I then talk to Rick Newman, Senior business correspondent for U.S. News & World Report. Malls. Rick has a series of columns on the health of our economy by looking at the health of several malls. Currently, malls are dying all across the United States. We talk about how we’ve got way too many retail stores and many of these malls are not going to survive this recession. We also discuss another one of his columns which focuses on several industries that are still don’t have a tough time even after the recession is over. This is a great discussion. I appreciate Rick’s insight into these topics.

This is a fun and informative show. Enjoy!

By |2012-05-07T14:55:24-04:00August 1st, 2009|Economy, Healthcare, Iran, Iraq, Pakistan, Podcasts|Comments Off on The Errington Thompson Show 7-25-09

Serious Healthcare Reform – Part Two (Goals)

So, what are the goals of health care reform? Some believe that the goals are just to rearrange the deck chairs. In my mind, we’re sailing on the Titanic; therefore, rearranging the deck chairs is not going to fix the problem. Instead, I think we need to take this opportunity to perform a comprehensive overhaul of our health care system. We must remember that our system developed over the last 100 years. It has developed mostly as a hodgepodge. There hasn’t been one person or one group of people who sat down and thought about how health care will be delivered.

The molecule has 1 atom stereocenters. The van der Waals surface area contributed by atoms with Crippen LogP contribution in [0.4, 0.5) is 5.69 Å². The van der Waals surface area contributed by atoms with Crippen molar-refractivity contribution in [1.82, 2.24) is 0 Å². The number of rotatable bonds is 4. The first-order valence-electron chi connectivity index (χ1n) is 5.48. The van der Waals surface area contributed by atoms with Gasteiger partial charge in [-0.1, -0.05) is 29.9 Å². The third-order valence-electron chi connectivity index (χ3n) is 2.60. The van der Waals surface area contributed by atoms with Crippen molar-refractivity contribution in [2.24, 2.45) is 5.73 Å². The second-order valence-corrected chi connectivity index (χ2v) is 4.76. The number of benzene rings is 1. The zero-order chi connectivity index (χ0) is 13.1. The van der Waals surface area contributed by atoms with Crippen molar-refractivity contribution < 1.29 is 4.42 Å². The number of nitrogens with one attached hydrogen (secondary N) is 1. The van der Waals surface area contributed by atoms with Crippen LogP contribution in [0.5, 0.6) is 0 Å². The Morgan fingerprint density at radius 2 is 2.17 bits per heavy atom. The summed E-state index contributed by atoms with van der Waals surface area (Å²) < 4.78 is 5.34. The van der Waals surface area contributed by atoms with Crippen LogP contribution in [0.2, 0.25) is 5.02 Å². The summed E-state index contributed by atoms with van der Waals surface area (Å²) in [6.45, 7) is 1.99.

Let’s guarantee health care for all. In my mind, universal coverage is the only way to get this done. This does not mean that everybody deserves or should be covered for everything. Instead, I do believe that office visits and hospitalizations need to be covered. Preventive medicine needs to be covered along with mental health care. Physical therapy and occupational therapy, prescriptions and dental care all need to be covered.

There has to be some mechanism to control costs. We’ve seen over the years that without cost controls medical costs skyrocket. Does every hospital need the latest CT scanner ?

Americans should be able to choose their own physician and their own hospital. Also, Americans need better data on what they are choosing. How good is that hospital, really? That data should be readily available. If you’re going to a surgeon for a hernia repair, what is his/her rate of recurrence?